From: verdy_p (email@example.com)
Date: Wed Aug 12 2009 - 10:49:23 CDT
I see a major difference here with the Latin Alpha: the main reason why it should be encoded as a Latin letter is
that it is effectively used to write actual words in true humane languages, instead of just series of symbols for
denoting an IPA notation convention. For this usage, there must be a clear distinction between the Latin alpha leter
and the Latin a, when it occurs in actual texts, and this distinction benefits to IPA which best chooses this letter
rather than depending on non-guaranteed distnictions between Greek alpha and Latni alpha.
But I've not seen any Latin-written language that needs a distinction between b and beta. Instead the Latin script
already has very similar-looking characters notably the lowercase sharp s, which in many Latin fonts, already
ressembles much to some beta.
But anyway, IPA does not need distinctions between beta and sharp s, but lives in in its own subset of symbols,
where characters borrowed from any block can fit, provided that they warranty a good distinction.
The main question is not with IPA, but with the need for theta and beta letters in Latin orthographies of actual
languages: if such need exists, yes these letters should be encoded as Latin (to avoid mixed scripts in those
languages), and can still benefit from warranteed separation between fonts built for Latin typographies and Greek
I currently see absolutely no problem if some IPA symbols like these two get typesetted using a traditional Greek
typography, when the Latin letters get typesetted using traditional Latin typographies, as it does not create
demionstrated ambiguities. The only problem would be to make sure that fonts that embed noth the Latin adn Greek
letters can be used for typesetting the IPA symbols, using compatible font metrics (notably the same baseline, the
same M-height and the same x-height): this is effectively a problem for the alpha letter because the various x-
height do not match easily at the same font size, when at the same time it is easy to make a font that will use the
same M-height and baseline for Greek and Latin letters. But it is not really a problem for beta and theta that use
only the baseline and M-height alignment.
If you also consider the fine typographic features of the beta and theta glyphs, you'll realize immediately that
none of them use any serif, even within a serif font (so when Greek is typesetted in styles where the serifs of
small letters are preferably rounded like water drops, with letters possibly slightly italicized to the right, and
Latin is typesetted in styles where the all serifs are preferably thin sharp wedges, there is no real problem of
compatibility between these two styles, and letters from the two sets can easily coexists, especially when
typesettings symbolic notations like IPA and not text).
The final problem could come when IPA symbols are augmented with diacritics (IPA can add a lot of diacritics, with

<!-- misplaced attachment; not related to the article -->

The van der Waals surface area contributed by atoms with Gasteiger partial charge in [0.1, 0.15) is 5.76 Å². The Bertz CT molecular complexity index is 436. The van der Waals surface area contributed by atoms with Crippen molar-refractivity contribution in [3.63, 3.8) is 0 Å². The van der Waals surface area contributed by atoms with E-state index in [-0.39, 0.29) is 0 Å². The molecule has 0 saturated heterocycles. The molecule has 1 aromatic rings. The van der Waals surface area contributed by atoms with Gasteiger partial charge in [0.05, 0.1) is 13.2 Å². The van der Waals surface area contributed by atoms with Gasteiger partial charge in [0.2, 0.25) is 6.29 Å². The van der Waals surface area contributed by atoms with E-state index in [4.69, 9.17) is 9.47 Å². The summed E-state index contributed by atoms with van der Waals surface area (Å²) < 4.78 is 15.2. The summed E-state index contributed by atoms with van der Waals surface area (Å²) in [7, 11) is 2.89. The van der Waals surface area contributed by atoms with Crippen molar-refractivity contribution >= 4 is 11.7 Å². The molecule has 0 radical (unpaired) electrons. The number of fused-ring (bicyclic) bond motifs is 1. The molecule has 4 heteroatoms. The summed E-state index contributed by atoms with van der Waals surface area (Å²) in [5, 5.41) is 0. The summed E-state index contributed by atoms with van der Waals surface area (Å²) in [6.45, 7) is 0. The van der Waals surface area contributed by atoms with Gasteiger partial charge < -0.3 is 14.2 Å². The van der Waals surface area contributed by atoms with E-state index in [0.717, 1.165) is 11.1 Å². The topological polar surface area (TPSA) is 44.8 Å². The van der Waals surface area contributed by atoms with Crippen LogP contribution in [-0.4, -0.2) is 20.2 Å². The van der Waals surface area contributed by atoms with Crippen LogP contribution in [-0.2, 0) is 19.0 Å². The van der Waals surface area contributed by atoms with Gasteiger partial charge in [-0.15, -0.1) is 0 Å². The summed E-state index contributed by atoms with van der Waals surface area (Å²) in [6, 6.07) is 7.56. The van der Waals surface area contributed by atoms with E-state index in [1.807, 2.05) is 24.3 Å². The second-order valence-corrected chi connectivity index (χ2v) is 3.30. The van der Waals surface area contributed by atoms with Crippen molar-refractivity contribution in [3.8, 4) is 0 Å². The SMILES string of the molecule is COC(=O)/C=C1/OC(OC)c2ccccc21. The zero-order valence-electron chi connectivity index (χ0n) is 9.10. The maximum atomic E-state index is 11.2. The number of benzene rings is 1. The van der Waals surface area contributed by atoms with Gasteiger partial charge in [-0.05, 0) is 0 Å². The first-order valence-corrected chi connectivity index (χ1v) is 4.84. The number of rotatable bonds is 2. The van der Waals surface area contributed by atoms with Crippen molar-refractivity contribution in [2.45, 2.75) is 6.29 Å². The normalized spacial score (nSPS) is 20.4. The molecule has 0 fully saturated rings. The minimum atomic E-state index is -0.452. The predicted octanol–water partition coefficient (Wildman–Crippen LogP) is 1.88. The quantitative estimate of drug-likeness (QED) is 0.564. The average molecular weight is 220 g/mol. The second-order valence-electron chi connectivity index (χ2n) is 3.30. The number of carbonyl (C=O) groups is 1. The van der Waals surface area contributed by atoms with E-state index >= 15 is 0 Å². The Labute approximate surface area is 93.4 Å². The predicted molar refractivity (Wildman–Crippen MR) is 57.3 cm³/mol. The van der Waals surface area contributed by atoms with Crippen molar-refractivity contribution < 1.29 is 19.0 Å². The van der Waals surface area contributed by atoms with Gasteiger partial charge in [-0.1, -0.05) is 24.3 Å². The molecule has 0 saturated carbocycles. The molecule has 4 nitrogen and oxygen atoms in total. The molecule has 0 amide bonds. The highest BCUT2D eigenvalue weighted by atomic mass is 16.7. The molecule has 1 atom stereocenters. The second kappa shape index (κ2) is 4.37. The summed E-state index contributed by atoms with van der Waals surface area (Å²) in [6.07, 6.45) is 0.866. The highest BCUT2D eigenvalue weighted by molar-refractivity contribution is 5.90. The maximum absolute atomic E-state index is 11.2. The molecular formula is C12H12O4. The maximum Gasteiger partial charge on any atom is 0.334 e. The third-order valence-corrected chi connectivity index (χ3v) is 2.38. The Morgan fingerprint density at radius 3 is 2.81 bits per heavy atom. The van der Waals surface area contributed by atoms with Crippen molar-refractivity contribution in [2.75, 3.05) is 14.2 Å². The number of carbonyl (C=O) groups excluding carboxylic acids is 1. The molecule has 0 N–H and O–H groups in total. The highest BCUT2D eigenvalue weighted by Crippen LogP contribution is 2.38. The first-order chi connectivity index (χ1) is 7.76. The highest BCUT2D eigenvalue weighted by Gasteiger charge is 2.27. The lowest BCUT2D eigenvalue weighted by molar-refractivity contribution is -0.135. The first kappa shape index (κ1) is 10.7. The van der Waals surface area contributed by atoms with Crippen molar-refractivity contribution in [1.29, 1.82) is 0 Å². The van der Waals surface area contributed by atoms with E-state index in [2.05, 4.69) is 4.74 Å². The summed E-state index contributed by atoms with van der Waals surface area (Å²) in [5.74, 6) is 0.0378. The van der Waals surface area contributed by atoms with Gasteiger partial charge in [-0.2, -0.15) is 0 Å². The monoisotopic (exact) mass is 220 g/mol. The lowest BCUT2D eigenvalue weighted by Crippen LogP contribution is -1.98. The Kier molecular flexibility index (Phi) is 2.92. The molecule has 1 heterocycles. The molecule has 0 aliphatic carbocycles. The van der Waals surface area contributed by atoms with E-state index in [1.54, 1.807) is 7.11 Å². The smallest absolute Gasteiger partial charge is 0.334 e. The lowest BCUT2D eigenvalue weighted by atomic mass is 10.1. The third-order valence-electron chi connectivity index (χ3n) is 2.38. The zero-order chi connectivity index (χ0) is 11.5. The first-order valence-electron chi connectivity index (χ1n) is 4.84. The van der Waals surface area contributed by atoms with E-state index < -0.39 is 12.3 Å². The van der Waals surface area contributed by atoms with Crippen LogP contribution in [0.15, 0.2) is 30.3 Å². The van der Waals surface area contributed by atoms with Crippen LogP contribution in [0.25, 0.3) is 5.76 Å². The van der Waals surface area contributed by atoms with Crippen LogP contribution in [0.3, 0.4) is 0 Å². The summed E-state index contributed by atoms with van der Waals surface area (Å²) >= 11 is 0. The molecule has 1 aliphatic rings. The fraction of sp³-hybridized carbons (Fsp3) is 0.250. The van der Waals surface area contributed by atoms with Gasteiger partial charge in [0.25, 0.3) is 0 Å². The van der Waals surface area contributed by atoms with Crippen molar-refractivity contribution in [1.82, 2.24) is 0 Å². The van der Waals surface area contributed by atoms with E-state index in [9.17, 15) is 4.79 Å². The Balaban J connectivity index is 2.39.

some of them specific to this notation). Yes there are different rules for typesetting diacritics in Greek, but the
most important differences occur with their placement relative to capital letters, on the side of them rather than
on top of them. But IPA does not use capital letters for its notational symbols, so this is not a real problem.
> Message du 11/08/09 23:03
> De : "Andreas St√∂tzner"
> A : firstname.lastname@example.org
> Copie √† : "UTC" , "MUFI-fonts"
> Objet : Greek characters in IPA usage
> There seems to be repeated confusion about Greek minuscules beta and
> theta when it comes to their usage in phonetic context (IPA). Whereas a
> ‚ÄúLatin alpha‚ÄĚ has been granted its separat codepoint at 0251 the ő≤ and
> őł have to be represented based on the common Greek codepoints 03B2 and
> 03B8 even in IPA environments. For those two characters (as for the
> ‚Äėalpha‚Äô 0251) a proprietary ‚Äėlatinised‚Äô glyph tradition exists in
> phonetics, requiring a distinct Latin-style glyph moulding opposite to
> the more traditional Greek-style moulding. Being merely a matter of
> style at the first glance this becomes a troublesome issue for font
> developers who are confronted with a demand to provide IPA-styled beta
> and theta and yet want to maintain the typographic integrity of the
> Greek range in their font(s).
> This is what has been considered so far to solve the problem:
> ‚Äď using glyph variants and features (applies to Opentype format only,
> interoperability unsafe);
> ‚Äď using PUA codepoints (bad practice, interoperability restricted and
> ‚Äď urging phonetists to accept the Greek glyphs as they are (does not
> work with every typeface);
> ‚Äď leave the phonies in their typographic ghetto and thus keeping IPA
> text matters incompatible to the rest of the world (which seems absurd
> to me);
> ‚Äď to seperately encode LATIN SMALL LETTER BETA and LATIN LETTER SMALL
> THETA which would font producers allow to get rid of the trouble and
> IPAists to have their will ‚Ä¶
> ‚Äď What are you suggesting?
> A. St.
> Andreas St√∂tzner Signographie
> Signographisches Institut Andreas St√∂tzner i.A. (Pegau/Sa.)
> email@example.com Tel. +49-34296-74849 Fax +49-34296-74815
> Willkommen auf www.signographie.de
> [ (pas de nom de fichier) (2.3 Ko) ]
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